My ex-wife Pat, the expat (Part twp).jpg

My ex-wife Pat, the expat (Part twp)

The ties that bind

THE SHORT drive to Pat’s apartment, just off Praia da Rocha’s seafront tourist mile, passed in an uncomfortable silence. As the front door of the spacious fourth-floor home slammed shut, Russ had failed to account for the draught created by the stiff breeze coming off the Atlantic – the still speechless would-be Romeo attempted to make a lunge for the object of his desire.

Had it not been for Jim and Jam, the impromptu ambush would have succeeded, for Pat was completely unprepared for such an assault. The two tomcats had sought to ingratiate themselves with their mistress in their desire to be fed, and now caused Russ to trip and tumble headlong to the tiled floor of the entrance hall. A stifled scream followed by an almost inaudibly whispered “sorry” thus became the first sounds emitted by the strange visitor.

The two startled cats took flight with a squeal, but Pat could not help herself but burst into a fit of laughter at the sight of the felled cowboy. Somehow the ice had been broken and, half-an-hour later, the unlikely couple sat chatting amicably in the living room, Jim and Jam having returned, observing the intruder suspiciously from a safe distance.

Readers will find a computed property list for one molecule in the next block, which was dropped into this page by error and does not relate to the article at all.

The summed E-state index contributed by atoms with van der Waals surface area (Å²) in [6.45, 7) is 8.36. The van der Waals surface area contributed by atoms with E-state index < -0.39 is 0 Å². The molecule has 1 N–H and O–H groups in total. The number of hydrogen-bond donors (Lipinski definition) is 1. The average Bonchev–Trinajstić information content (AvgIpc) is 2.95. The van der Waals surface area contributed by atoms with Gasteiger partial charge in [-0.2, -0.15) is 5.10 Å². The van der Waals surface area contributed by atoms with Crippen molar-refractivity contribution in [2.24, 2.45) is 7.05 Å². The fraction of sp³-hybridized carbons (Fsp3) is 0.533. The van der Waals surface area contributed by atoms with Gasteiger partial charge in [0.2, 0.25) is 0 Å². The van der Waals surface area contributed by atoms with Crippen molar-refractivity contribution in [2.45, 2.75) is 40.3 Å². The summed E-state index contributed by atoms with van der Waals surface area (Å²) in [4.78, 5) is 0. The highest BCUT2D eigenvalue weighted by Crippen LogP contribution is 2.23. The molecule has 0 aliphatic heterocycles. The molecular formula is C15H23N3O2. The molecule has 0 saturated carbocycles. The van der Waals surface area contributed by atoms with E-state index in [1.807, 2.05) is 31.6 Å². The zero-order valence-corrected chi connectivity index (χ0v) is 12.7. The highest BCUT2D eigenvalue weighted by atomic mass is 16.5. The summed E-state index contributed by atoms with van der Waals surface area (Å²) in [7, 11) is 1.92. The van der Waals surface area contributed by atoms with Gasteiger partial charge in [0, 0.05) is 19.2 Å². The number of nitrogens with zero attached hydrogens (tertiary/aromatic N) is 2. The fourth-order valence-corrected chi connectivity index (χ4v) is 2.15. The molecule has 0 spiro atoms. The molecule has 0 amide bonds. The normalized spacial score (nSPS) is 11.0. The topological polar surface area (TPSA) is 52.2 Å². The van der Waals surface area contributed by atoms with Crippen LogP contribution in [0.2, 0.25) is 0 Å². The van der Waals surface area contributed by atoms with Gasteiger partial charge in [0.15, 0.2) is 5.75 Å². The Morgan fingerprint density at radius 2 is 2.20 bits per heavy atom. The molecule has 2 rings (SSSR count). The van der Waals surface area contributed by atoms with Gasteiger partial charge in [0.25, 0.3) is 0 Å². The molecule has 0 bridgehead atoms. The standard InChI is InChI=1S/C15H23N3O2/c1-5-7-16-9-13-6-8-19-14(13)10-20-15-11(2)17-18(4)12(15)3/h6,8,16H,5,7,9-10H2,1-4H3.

Russ had just produced a glossy six by four portrait of Abbot, the other love of his life, when the front door opened once more. Shock and confusion spread over his face as a tall, vaguely familiar man in his 30s approached, moving towards them confidently. He half-rose to his feet, his lean frame tensing up in anticipation of having to defend his presence by physical means. This time, however, he did not forget to keep an eye on the two feline interceptors. A lazy smile spread over the other’s face as Pat made the introductions. “Russ, may I present my brother Kirk. Did I mention that we share this place?”

Relief flooded through the suitor. His brain recognised the word ‘brother’, not husband, ex-boyfriend or anything similarly threatening. “No”, he said, “but it is a pleasure to meet you, Burk!” Russ did not suffer the same sort of stage fright experienced earlier, when confronted with a member of the same sex. “Kirk,” Pat’s brother said, “the name’s Kirk, not Burk. I’ll catch up with you later. I’m dying for a pint. You two get to know each other better.” With those affable words he disappeared just as quickly as he had come. Russ did not have time to apologise for the misunderstanding, but repeatedly did so to the giggling Pat in any case. Things were going well, he felt. Five minutes later, he was fast asleep.